The twin challenges of a low crude price and a low-carbon future create a “frightening cocktail” for the oil industry, Statoil CEO Eldar Saetre warned Tuesday.
The new CEO of Norway’s state-owned oil company urged executives at the IHS Energy CERAWeek conference to embrace both challenges, using them to streamline operations, drive new efficiencies and launch collaboration across the sector.
The fall in crude prices — down from a high of $107.26 last June — has already inspired budget-cutting across the industry, with upstream oil producers slashing capital spending and laying off workers to weather the downturn. Discussions about how to cut costs are unfolding “in most boardrooms these days,” Saetre noted, “but this time as an industry, we must do more than just hit the brakes.”
“More fundamental change — embedded in a more sustainable, cost-performance culture — that is what is really needed to create lasting impacts,” Saetre said.
Oil executives should seek to simplify operations, “actually getting to the core of what’s really, really needed. “Cutting costs in a simple manner is relatively rather easy. Cutting the right cost is much more difficult.”
Saetre’s comments on the main stage at CERAWeek joined a clamor of similar pleas from E&P executives to pare costs amid the oil price decline. Earlier in the day, BP CEO Bob Dudley insisted that the cost structure for the deep-water Gulf of Mexico needs to change.
It’s not clear how long the current downturn will last, but even a short-term cycle has been a hard hit to an industry that had grown accustomed to $100 oil — forgetting past volatility.
“The industry has an amazing capacity to ignore or suppress the fundamental nature of oil and gas,” Saetre said. “It’s a commodity, so it’s volatile; it’s cyclical. That is too easily ignored and forgotten.”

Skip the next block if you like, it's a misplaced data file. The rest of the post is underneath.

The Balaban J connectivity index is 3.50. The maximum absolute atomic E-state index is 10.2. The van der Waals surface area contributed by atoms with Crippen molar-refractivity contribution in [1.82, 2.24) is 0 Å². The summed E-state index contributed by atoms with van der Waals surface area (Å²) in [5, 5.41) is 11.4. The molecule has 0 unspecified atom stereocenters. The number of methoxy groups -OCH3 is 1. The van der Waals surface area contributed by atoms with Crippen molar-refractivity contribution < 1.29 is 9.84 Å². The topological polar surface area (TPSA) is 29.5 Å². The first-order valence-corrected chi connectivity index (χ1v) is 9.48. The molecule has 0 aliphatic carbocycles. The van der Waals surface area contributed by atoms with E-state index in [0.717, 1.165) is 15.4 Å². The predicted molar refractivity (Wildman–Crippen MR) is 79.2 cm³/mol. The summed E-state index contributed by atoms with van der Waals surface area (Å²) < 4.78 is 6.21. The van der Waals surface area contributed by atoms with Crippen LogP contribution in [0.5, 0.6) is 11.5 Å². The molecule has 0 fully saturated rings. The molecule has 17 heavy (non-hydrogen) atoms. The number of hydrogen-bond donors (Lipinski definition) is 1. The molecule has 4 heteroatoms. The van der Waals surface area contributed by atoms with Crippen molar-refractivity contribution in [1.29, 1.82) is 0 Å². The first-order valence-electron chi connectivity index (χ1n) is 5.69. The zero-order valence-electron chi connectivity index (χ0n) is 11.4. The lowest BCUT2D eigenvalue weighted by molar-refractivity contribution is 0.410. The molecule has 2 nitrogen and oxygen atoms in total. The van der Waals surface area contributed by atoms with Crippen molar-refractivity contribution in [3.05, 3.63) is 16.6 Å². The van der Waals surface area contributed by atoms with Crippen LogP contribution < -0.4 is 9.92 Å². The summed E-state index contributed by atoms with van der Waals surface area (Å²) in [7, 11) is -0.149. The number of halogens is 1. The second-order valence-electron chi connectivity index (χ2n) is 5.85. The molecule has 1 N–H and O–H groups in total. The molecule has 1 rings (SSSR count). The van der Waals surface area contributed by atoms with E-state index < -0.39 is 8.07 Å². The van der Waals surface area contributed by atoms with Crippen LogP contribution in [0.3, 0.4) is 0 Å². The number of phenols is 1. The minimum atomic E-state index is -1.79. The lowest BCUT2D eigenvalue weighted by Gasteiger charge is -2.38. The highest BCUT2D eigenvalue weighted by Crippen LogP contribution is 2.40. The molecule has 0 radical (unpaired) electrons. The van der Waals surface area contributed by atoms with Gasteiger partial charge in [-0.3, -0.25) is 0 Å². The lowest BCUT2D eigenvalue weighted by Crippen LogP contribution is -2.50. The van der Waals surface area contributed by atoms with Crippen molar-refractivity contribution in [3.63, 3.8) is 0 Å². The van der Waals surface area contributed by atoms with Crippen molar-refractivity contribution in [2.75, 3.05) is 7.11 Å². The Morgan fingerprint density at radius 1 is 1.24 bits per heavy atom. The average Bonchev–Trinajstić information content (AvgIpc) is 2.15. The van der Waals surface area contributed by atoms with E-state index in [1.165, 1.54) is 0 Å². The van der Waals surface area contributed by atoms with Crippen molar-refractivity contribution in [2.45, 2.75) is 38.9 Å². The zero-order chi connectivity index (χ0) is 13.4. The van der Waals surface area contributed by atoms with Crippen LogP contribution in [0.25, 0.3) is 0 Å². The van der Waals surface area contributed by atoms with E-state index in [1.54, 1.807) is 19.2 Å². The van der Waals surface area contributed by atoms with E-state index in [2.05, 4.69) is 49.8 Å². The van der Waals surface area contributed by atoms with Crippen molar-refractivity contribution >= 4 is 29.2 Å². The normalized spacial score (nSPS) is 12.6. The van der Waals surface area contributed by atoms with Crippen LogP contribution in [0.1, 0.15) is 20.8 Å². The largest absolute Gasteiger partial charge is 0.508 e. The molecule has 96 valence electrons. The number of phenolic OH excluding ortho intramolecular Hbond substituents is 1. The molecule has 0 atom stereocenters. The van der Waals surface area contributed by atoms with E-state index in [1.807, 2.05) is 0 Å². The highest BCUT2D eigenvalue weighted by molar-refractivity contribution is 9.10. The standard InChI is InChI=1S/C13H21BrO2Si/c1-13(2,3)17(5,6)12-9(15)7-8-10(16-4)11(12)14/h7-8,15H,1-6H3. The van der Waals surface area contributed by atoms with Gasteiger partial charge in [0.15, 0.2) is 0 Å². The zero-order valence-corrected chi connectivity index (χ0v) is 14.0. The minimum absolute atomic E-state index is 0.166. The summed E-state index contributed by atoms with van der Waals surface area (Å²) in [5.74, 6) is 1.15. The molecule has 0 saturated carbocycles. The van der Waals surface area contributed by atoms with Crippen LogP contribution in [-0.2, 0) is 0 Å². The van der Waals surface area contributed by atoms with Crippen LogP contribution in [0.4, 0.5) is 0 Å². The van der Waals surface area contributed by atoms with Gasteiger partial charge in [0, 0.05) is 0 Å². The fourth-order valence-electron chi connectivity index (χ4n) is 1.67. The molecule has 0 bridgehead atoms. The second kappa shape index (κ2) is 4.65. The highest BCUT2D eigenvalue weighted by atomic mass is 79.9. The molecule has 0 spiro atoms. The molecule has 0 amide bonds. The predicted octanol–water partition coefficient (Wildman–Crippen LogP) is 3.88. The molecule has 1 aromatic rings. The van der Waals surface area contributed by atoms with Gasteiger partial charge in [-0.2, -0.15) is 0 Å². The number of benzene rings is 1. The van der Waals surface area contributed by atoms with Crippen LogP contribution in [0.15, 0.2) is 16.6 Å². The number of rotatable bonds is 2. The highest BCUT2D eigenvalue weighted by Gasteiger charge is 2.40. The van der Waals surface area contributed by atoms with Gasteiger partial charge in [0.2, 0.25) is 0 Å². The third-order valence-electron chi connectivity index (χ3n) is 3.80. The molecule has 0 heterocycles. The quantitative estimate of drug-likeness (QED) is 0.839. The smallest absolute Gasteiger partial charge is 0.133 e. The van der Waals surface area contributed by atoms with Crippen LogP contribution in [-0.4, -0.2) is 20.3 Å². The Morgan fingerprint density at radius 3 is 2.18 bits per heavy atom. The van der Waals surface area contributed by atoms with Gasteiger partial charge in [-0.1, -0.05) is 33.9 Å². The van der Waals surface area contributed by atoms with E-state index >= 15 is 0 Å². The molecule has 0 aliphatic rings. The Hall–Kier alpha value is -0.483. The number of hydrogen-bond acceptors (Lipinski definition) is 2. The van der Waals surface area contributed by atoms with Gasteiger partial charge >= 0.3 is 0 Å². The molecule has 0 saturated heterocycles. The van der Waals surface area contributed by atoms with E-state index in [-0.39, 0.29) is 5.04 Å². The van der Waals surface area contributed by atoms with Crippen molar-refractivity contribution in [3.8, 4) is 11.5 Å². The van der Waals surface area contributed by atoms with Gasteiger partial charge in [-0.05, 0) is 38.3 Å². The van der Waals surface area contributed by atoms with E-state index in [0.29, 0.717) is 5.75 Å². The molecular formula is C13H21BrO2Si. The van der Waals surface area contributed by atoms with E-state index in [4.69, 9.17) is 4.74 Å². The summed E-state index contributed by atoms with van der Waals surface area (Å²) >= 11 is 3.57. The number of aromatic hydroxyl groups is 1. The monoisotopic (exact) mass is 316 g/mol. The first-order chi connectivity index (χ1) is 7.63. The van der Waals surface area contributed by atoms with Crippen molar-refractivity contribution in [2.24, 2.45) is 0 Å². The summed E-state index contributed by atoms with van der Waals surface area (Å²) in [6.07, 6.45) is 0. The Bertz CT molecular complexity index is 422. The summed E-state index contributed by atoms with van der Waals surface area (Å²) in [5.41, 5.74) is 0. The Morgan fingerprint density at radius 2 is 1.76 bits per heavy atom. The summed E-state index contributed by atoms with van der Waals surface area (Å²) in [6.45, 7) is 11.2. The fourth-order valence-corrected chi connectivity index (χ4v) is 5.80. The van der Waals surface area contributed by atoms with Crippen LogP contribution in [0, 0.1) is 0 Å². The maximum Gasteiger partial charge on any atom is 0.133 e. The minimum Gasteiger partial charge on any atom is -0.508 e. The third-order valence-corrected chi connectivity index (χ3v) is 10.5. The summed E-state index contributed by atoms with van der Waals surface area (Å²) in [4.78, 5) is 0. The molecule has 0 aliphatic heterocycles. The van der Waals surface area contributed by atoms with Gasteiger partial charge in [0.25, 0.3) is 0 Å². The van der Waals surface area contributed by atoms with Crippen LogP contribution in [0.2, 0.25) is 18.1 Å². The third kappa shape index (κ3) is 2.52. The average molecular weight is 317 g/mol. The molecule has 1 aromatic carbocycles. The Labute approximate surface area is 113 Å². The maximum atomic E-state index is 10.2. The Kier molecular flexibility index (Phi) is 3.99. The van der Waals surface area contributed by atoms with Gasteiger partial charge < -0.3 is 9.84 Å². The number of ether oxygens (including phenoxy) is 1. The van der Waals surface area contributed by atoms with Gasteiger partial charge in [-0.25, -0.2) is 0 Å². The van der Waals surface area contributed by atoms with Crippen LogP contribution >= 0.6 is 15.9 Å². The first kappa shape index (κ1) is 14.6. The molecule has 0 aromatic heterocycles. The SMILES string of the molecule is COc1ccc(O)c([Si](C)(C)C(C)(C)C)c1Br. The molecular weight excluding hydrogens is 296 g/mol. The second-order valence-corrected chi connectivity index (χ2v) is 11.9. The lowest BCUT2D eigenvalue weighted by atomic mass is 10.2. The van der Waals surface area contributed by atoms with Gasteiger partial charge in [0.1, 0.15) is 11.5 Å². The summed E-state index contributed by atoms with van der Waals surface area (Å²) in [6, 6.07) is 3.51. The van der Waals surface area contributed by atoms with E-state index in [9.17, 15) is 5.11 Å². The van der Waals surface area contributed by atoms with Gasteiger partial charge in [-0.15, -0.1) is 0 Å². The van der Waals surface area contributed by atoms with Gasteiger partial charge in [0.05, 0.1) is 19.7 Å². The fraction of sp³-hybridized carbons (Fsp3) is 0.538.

“The industry is better at living with the cycles and going with the cycles than…running their business through the cycle,” he added.
Beyond the current financial concerns, Saetre said the oil industry needs to prepare for a low-carbon future and become part of the climate solution. “We can put our powers of innovation more to work and invest in new solutions,” he said.
Norway has had a carbon tax for more than 20 years, with the cost now hovering around $65 per ton — a factor that may drive Statoil’s endorsement of a price on greenhouse gas emissions.
“Statoil acknowledges the scientific consensus on human-induced climate change,” he said. “We embrace the need to meet the 2-degree scenario.”
But Saetre, who took over as CEO in February after 35 years working for the company, insisted oil and gas aren’t disappearing anytime soon.
“There is a lot of naiveté when it comes to what it will actually take to transform the global energy system and transition to low-carbon society,” he said. “I see a strong role for natural gas and for oil in the world’s future energy mix for a long time.”
“Delivering all the oil and gas that a growing population with growing needs requires is a major challenge,” he added, “and actually delivering it at low cost and at low carbon will require even more.”